Here is a really easy tutorial to follow if you are looking to try to distress furniture but don’t want to spend a fortune on chalk paint or a million hours sanding edges. If you do need to buy paint but don’t want to fork out $30 for a pint of chalk paint, I recommend Valspar Signature in a flat finish. It gives a similar look and many colors will cover in just one coat. Here I am using Smoked Oyster.

Materials you will need:

  • a project piece (furniture, frame, etc)
  • sandpaper
  • paint
  • paintbrush
  • petroleum jelly
  • paper towels
  • sealer (wax, varnish, etc)

The process:

First, lightly sand the piece to allow the new paint to adhere better. This is especially important if there is existing paint or stain, not as important if it is raw wood. Then, wipe it down with a damp cloth to remove the dust.

Using your finger, apply the petroleum jelly to the edges and corners of your piece. These are the areas that would naturally show wear over time. You can also apply a little in random areas on the flat surfaces if you wish. You can also apply it more heavily on places on the edges so that the look isn’t too uniform. You can also decide if you want the piece to appear minimally or more heavily distressed, and increase or decrease the jelly-covered areas accordingly.


Paint your piece. Wait until it is dry to the touch. This will vary depending on the brand of paint and where you live. If you are in Coastal Carolina where the humidity is something like 5000%, it will take hours… but you will wait patiently so you get the best results.

If you need to, apply more than one coat of paint. Notice how the petroleum jelly repels the paint.


Now, using a damp cloth or paper towel, wipe the areas where the petroleum jelly was applied. It should wipe away easily, taking the overlying paint with it.



Protect you piece! I sealed mine using a coat of SC Johnson Paste Wax.

Clean Up:

When cleaning your brush, use a little soap and warm water to remove any excess petroleum jelly.

So here it is!!

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Now get out there and paint something! Be sure to share your thoughts and photos with me in the comments if you give this a shot. Happy DIYing!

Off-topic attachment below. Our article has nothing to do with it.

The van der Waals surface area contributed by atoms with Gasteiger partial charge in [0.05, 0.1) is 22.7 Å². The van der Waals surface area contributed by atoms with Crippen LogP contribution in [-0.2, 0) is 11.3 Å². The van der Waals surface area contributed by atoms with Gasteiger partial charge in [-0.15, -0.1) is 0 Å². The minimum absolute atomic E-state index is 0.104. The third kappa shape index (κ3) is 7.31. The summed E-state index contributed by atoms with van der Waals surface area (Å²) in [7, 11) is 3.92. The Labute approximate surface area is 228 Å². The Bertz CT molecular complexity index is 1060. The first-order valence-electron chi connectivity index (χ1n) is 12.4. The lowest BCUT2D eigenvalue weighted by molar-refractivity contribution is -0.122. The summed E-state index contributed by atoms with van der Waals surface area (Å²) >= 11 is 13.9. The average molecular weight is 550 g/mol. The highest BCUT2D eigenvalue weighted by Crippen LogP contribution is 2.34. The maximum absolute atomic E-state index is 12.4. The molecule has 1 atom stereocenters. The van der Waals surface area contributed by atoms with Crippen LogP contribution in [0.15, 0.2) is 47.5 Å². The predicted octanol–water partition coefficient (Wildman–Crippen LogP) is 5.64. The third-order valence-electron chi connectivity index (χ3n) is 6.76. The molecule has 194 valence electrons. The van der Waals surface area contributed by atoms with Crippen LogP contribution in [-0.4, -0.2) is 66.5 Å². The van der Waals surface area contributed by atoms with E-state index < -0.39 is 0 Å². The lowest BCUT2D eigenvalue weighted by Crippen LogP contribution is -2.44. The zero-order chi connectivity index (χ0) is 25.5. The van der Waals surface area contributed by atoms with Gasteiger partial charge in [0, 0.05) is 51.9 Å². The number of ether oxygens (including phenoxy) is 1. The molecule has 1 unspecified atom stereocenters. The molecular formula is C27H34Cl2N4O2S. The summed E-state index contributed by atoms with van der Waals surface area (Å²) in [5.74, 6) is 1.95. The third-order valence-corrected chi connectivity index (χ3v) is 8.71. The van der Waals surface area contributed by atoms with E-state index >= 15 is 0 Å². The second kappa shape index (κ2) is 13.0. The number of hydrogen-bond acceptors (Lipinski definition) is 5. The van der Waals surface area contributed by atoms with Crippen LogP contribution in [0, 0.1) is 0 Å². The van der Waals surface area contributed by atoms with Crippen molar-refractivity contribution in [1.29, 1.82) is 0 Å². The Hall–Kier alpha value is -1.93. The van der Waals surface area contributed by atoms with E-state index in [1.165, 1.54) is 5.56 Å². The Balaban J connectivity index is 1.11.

Linking to the HOST

Ultimate Bacon BLT with Fried Green Tomato

I always look forward to the beginning of tomato season because it means I can make fried green tomatoes. If you have never tried one, you should. I usually enjoy them as a side dish with white gravy, but for the past couple of years I have experimented using them in a BLT sandwich.

This version is an over-the-top extreme bacon version that can satisfy even the biggest appetite. With lots of bacon, baconnaise, kale, and of course, fried green tomato, it is a unique variation on the classic. Enjoy!



  • Bacon (3-4 slices per sandwich)
  • Sliced green tomato (about 2 per sandwich)
  • Fresh kale with stems and midrib removed
  • Flour
  • Egg
  • Panko breadcrumbs
  • Baconnaise
  • Your favorite roll


1.    Begin by cooking your bacon in a pan. While this is happening, prep your tomatoes.

2.    Slice tomato into 1/2 inch thick slices.


3.    You will need 3 bowls. In the first, put a few tablespoons of flour. In the second, scramble an egg with about a tablespoon of milk. In the third, put about 1/3 cup of Panko bread crumbs (you can use regular breadcrumbs if you wish, but I found the Panko has a much better texture).


4.    Bread you tomatoes by coating them first in flour, then in egg, then in Panko. This is my go-to breading method for all fried food because it works with mostly everything and makes a nice thick crust. Set aside until the bacon in done cooking.